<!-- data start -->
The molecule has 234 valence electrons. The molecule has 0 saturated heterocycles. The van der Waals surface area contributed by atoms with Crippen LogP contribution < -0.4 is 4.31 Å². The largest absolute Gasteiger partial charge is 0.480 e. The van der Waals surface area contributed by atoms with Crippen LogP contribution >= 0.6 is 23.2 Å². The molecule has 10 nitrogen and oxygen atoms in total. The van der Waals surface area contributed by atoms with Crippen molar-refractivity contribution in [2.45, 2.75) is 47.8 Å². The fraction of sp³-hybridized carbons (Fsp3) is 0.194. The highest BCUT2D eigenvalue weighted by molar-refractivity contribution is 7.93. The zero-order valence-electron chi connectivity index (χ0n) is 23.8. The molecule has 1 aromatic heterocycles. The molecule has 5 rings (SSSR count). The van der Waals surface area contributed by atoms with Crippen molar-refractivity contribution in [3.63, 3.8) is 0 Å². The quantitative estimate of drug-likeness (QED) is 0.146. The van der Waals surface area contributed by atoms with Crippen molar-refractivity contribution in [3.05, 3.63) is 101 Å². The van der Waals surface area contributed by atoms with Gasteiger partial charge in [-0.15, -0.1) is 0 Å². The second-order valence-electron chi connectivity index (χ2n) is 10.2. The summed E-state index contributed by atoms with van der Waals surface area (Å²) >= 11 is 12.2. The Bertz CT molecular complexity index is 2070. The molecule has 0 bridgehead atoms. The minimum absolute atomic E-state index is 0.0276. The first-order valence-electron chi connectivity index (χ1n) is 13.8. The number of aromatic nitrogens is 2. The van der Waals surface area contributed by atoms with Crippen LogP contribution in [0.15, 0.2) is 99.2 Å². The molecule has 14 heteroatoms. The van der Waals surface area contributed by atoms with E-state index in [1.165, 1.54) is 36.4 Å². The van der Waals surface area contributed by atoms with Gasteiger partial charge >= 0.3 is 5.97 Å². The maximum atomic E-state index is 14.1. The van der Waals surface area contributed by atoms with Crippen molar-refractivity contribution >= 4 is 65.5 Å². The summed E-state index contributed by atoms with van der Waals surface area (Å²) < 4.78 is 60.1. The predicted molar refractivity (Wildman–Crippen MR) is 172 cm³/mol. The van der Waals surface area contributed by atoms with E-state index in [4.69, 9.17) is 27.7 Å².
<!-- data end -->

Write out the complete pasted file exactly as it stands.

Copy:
The molecule has 234 valence electrons. The molecule has 0 saturated heterocycles. The van der Waals surface area contributed by atoms with Crippen LogP contribution < -0.4 is 4.31 Å². The largest absolute Gasteiger partial charge is 0.480 e. The van der Waals surface area contributed by atoms with Crippen LogP contribution >= 0.6 is 23.2 Å². The molecule has 10 nitrogen and oxygen atoms in total. The van der Waals surface area contributed by atoms with Crippen molar-refractivity contribution in [2.45, 2.75) is 47.8 Å². The fraction of sp³-hybridized carbons (Fsp3) is 0.194. The highest BCUT2D eigenvalue weighted by molar-refractivity contribution is 7.93. The zero-order valence-electron chi connectivity index (χ0n) is 23.8. The molecule has 1 aromatic heterocycles. The molecule has 5 rings (SSSR count). The van der Waals surface area contributed by atoms with Crippen molar-refractivity contribution in [3.63, 3.8) is 0 Å². The quantitative estimate of drug-likeness (QED) is 0.146. The van der Waals surface area contributed by atoms with Crippen molar-refractivity contribution in [3.05, 3.63) is 101 Å². The van der Waals surface area contributed by atoms with Gasteiger partial charge in [-0.15, -0.1) is 0 Å². The second-order valence-electron chi connectivity index (χ2n) is 10.2. The summed E-state index contributed by atoms with van der Waals surface area (Å²) >= 11 is 12.2. The Bertz CT molecular complexity index is 2070. The molecule has 0 bridgehead atoms. The minimum absolute atomic E-state index is 0.0276. The first-order valence-electron chi connectivity index (χ1n) is 13.8. The number of aromatic nitrogens is 2. The van der Waals surface area contributed by atoms with Crippen LogP contribution in [0.15, 0.2) is 99.2 Å². The molecule has 14 heteroatoms. The van der Waals surface area contributed by atoms with E-state index in [1.165, 1.54) is 36.4 Å². The van der Waals surface area contributed by atoms with Gasteiger partial charge >= 0.3 is 5.97 Å². The maximum atomic E-state index is 14.1. The van der Waals surface area contributed by atoms with Crippen molar-refractivity contribution >= 4 is 65.5 Å². The summed E-state index contributed by atoms with van der Waals surface area (Å²) < 4.78 is 60.1. The predicted molar refractivity (Wildman–Crippen MR) is 172 cm³/mol. The van der Waals surface area contributed by atoms with E-state index in [4.69, 9.17) is 27.7 Å².